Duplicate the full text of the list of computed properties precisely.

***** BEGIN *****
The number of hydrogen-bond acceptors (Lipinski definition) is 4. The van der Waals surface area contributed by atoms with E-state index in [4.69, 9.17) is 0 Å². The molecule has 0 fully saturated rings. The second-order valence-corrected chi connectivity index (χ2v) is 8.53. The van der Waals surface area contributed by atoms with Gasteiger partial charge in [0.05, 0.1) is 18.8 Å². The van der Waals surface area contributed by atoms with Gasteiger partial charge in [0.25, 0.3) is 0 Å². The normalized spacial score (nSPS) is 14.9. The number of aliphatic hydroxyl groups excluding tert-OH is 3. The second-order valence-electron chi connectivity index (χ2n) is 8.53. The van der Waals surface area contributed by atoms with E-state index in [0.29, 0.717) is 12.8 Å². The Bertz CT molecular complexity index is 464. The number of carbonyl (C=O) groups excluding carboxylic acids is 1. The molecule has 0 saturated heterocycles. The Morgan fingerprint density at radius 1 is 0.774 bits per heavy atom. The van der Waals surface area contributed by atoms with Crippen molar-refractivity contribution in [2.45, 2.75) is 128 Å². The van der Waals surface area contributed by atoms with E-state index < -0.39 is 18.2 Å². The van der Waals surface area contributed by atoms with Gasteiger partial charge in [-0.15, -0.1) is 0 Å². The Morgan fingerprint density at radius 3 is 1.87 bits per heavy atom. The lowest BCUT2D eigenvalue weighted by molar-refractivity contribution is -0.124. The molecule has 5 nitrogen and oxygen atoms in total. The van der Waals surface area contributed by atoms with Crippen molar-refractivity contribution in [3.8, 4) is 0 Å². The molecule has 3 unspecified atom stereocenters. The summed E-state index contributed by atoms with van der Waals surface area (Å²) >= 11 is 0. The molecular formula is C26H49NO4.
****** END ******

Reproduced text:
The number of hydrogen-bond acceptors (Lipinski definition) is 4. The van der Waals surface area contributed by atoms with E-state index in [4.69, 9.17) is 0 Å². The molecule has 0 fully saturated rings. The second-order valence-corrected chi connectivity index (χ2v) is 8.53. The van der Waals surface area contributed by atoms with Gasteiger partial charge in [0.05, 0.1) is 18.8 Å². The van der Waals surface area contributed by atoms with Gasteiger partial charge in [0.25, 0.3) is 0 Å². The normalized spacial score (nSPS) is 14.9. The number of aliphatic hydroxyl groups excluding tert-OH is 3. The second-order valence-electron chi connectivity index (χ2n) is 8.53. The van der Waals surface area contributed by atoms with E-state index in [0.29, 0.717) is 12.8 Å². The Bertz CT molecular complexity index is 464. The number of carbonyl (C=O) groups excluding carboxylic acids is 1. The molecule has 0 saturated heterocycles. The Morgan fingerprint density at radius 1 is 0.774 bits per heavy atom. The van der Waals surface area contributed by atoms with Crippen molar-refractivity contribution in [2.45, 2.75) is 128 Å². The van der Waals surface area contributed by atoms with E-state index < -0.39 is 18.2 Å². The van der Waals surface area contributed by atoms with Gasteiger partial charge in [-0.15, -0.1) is 0 Å². The Morgan fingerprint density at radius 3 is 1.87 bits per heavy atom. The lowest BCUT2D eigenvalue weighted by molar-refractivity contribution is -0.124. The molecule has 5 nitrogen and oxygen atoms in total. The van der Waals surface area contributed by atoms with Crippen molar-refractivity contribution in [3.8, 4) is 0 Å². The molecule has 3 unspecified atom stereocenters. The summed E-state index contributed by atoms with van der Waals surface area (Å²) >= 11 is 0. The molecular formula is C26H49NO4.